Friday, November 7, 2008

What would Nick do?

Writer/Director Whit Stillman's 1990 indy gem Metropolitan features some of the sharpest film dialogue ever written. He wrote the screenplay off and on during the 1980s while he worked for a Manhattan ad agency, and supposedly sold his apartment to get the cash to make the thing into a movie. One of the ironies of Metropolitan is that it's a film featuring rich Ivy League kids lounging about in Park Avenue apartments, made on a shoestring budget and a prayer. It's a great example of guerrilla filmmaking. I first read about it in the pages of National Review years before I watched it as Stillman was something of a conservative darling back then. Writing in Slate in 2006 Austin Kelley subtitled it "the movie for the conservative in all of us." It might be more appropriate to call it the movie for the snob in all of us. How then is it such an endearing piece of cinema? Let me try to explain.

The "hero" of Metropolitan (and one of my favorite characters ever) is arch-elitist, arch-cynic Nick Smith, played perfectly by Chris Eigeman. Delivering Stillman's lines with absolute conviction he pulls off the impossible -- making us empathize with a lying snob. In contrast to Nick is the "less fortunate" Tom Townsend (Edward Clements), home for the holidays from Princeton, who first shows up in a rented tux at one of the debutante "deb" parties that are still a rite of passage for the daughters of the Manhattan elite. Rented tux says middle-class, but there's a shortage of escorts for the girls so Nick takes Tom under his wing despite the misgivings of Charlie Black (Taylor Jacobs), the elder statesman of the group. Tom and his socialist ideas are a curiosity to this group of monied prepsters who probably won't have to work a day in their lives. Much hilarity ensues and a burgeoning romance between Tom and sweet, insecure Audrey (Carolyn Farina) provides most of the dramatic impetus. Along the way Tom and self-proclaimed untitled aristocrat Nick (he dismisses the titled aristocracy as "the scum of the earth") prove to have more in common than they thought.

For one thing, as it turns out, they're both dealing with parental break-up. The parents of the Metropolitan kids are mostly an off-screen presence -- much talked about but rarely seen. Nick advises Tom, "The one thing you have to remember about parents is...there's nothing you can do about them." Wealth allows these almost-adults to live in a hermetically sealed world without adult supervision or interference, except for Tom who must share a cramped apartment with his mother. Their relationship is uneasy at best, which makes spending his evenings and early mornings with the upper classes seem more and more appealing. This brat pack moves from party to taxi to posh hotel ballroom and back again. The world is their oyster, but there's a palpable sense that that's about to end. Not only will the season end, and they'll have to go back to Yale or Vassar or wherever, but, they fear, the whole edifice of WASP old-money privilege is about to collapse. Nick worries out loud, "with everything that's going on this is probably the last deb season as we know it." Good thing he wasn't around for the meltdown of '08!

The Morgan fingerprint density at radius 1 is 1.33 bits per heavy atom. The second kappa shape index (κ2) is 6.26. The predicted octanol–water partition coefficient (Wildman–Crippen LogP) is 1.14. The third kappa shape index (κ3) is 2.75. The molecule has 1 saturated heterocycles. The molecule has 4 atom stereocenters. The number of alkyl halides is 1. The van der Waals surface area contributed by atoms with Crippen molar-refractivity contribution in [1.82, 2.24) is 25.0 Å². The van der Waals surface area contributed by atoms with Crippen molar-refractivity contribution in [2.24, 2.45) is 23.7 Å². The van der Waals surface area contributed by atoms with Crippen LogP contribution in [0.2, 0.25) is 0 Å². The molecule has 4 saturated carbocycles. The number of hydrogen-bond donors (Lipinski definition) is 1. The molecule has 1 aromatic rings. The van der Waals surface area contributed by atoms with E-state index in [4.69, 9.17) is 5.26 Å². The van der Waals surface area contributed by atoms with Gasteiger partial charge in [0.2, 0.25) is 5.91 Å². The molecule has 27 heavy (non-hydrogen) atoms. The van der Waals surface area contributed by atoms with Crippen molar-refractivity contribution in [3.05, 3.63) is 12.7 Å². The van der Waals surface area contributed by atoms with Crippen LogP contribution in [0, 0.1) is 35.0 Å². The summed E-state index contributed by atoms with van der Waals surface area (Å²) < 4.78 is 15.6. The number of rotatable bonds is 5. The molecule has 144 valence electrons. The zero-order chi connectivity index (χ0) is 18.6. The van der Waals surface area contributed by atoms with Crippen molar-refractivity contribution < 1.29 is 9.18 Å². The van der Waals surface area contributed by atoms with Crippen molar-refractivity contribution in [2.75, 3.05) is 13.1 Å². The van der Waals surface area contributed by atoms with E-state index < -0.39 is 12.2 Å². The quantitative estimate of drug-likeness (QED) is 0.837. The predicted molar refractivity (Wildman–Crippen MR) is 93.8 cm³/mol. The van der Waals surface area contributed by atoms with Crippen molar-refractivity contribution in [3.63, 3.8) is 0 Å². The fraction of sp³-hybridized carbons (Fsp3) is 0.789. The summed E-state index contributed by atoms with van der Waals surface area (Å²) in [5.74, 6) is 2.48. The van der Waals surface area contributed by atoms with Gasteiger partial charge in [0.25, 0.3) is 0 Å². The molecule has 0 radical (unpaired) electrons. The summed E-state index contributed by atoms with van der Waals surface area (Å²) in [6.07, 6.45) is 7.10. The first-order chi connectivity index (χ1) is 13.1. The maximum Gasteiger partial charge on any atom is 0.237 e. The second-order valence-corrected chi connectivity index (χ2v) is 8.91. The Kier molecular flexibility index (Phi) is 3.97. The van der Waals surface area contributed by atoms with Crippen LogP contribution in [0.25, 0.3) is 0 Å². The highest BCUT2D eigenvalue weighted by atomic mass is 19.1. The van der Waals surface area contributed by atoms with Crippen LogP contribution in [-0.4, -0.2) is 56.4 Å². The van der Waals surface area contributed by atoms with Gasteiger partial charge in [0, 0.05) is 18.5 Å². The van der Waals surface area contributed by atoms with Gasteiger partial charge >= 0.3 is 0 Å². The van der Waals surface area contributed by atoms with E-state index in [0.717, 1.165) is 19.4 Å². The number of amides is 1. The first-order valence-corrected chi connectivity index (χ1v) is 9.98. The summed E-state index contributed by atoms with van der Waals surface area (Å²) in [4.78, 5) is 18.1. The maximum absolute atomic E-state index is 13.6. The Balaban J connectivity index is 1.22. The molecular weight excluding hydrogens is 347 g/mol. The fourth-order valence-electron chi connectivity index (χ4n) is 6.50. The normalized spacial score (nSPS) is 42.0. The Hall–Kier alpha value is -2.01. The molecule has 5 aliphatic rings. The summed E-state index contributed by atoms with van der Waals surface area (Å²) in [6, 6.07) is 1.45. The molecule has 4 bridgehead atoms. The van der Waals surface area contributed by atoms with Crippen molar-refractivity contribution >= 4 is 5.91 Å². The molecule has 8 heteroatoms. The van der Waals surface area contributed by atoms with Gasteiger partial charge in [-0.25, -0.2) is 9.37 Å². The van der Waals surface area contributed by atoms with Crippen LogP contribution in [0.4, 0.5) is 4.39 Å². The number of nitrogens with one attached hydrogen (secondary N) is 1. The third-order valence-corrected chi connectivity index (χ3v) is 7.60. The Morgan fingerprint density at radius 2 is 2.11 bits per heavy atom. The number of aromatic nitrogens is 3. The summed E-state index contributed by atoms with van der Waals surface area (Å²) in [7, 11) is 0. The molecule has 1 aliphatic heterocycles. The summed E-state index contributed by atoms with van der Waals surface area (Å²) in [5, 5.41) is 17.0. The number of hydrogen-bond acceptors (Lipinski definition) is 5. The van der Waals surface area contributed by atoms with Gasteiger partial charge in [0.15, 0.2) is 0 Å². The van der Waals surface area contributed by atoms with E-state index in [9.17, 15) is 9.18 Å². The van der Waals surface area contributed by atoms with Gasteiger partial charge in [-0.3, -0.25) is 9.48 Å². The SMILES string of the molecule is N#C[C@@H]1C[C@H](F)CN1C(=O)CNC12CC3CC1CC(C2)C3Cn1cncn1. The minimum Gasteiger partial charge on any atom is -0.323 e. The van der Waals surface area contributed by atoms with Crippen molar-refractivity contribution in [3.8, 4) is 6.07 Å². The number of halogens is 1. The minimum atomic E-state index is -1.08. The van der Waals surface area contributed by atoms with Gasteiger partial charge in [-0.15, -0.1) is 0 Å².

By movie's end facades have been stripped away, secrets revealed, insecurities brought to the surface. Tom comes to realize he isn't the anti-bourgeois revolutionary he fancied himself to be. Nick is just, well, lonely. Rarely has a film dealt so perceptively with the challenges of transitioning into the adult world. I might easily have despised these characters because of their privilege and sense of entitlement, but in Stillman's hands I find them likeable and not so different.

Movies are rightly described as a director's medium, but this is a writer's film. Whit Stillman's script is a bona fide classic. Metropolitan isn't a coherent defense of any political ideology, nor is it an apology for class privilege. What it is instead is an exquisite comedy of manners that conjures up nostalgia for a time and place that the opening title card announces is "not so long ago" -- a time and place that feels timeless irrespective of it's obvious 1980s pedigree -- more Jane Austen than William F. Buckley. At a time when change is in the air, it might be fun to ask "what would Nick do?" He would probably tell you to go to Brooks and buy some decent evening wear. After all, deb season is just around the corner. The nicest thing I can say about Metropolitan? It's a lovely film.

1 comment:

redeyespy said...

One of my favorites, too. Certainly one of the best social observances of modern cinema. I'm sure many viewers felt like the London Fog clad outsider in an elitist world.

Stillman is finally working on another film!